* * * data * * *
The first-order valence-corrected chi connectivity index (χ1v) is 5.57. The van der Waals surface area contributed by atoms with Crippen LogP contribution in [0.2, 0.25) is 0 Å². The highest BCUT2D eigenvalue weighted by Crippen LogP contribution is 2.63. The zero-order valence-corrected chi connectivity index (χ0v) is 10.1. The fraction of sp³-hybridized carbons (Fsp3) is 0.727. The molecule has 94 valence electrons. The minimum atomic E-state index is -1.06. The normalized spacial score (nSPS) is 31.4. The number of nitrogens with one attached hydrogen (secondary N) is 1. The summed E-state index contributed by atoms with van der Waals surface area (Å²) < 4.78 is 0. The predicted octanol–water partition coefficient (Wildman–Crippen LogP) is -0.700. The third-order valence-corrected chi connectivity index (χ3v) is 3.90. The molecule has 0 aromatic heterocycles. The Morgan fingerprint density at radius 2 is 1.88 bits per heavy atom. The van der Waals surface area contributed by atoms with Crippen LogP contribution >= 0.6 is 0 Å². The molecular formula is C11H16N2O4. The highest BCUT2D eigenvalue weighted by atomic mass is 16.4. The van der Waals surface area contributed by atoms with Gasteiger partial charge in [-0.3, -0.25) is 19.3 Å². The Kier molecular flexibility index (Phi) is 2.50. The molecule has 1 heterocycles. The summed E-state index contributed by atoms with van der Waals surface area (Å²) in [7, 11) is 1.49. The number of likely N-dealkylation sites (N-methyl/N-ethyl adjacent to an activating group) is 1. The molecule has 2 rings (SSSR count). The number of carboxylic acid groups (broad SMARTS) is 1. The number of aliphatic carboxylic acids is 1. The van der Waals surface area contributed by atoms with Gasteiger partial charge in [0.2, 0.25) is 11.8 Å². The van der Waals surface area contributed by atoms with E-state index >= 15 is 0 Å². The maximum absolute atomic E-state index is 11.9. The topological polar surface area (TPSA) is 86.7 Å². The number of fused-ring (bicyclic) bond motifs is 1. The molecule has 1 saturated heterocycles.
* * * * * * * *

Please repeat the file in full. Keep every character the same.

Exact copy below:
The first-order valence-corrected chi connectivity index (χ1v) is 5.57. The van der Waals surface area contributed by atoms with Crippen LogP contribution in [0.2, 0.25) is 0 Å². The highest BCUT2D eigenvalue weighted by Crippen LogP contribution is 2.63. The zero-order valence-corrected chi connectivity index (χ0v) is 10.1. The fraction of sp³-hybridized carbons (Fsp3) is 0.727. The molecule has 94 valence electrons. The minimum atomic E-state index is -1.06. The normalized spacial score (nSPS) is 31.4. The number of nitrogens with one attached hydrogen (secondary N) is 1. The summed E-state index contributed by atoms with van der Waals surface area (Å²) < 4.78 is 0. The predicted octanol–water partition coefficient (Wildman–Crippen LogP) is -0.700. The third-order valence-corrected chi connectivity index (χ3v) is 3.90. The molecule has 0 aromatic heterocycles. The Morgan fingerprint density at radius 2 is 1.88 bits per heavy atom. The van der Waals surface area contributed by atoms with Crippen LogP contribution >= 0.6 is 0 Å². The molecular formula is C11H16N2O4. The highest BCUT2D eigenvalue weighted by atomic mass is 16.4. The van der Waals surface area contributed by atoms with Gasteiger partial charge in [-0.3, -0.25) is 19.3 Å². The Kier molecular flexibility index (Phi) is 2.50. The molecule has 1 heterocycles. The summed E-state index contributed by atoms with van der Waals surface area (Å²) in [7, 11) is 1.49. The number of likely N-dealkylation sites (N-methyl/N-ethyl adjacent to an activating group) is 1. The molecule has 2 rings (SSSR count). The number of carboxylic acid groups (broad SMARTS) is 1. The number of aliphatic carboxylic acids is 1. The van der Waals surface area contributed by atoms with Gasteiger partial charge in [0.2, 0.25) is 11.8 Å². The van der Waals surface area contributed by atoms with E-state index >= 15 is 0 Å². The maximum absolute atomic E-state index is 11.9. The topological polar surface area (TPSA) is 86.7 Å². The number of fused-ring (bicyclic) bond motifs is 1. The molecule has 1 saturated heterocycles.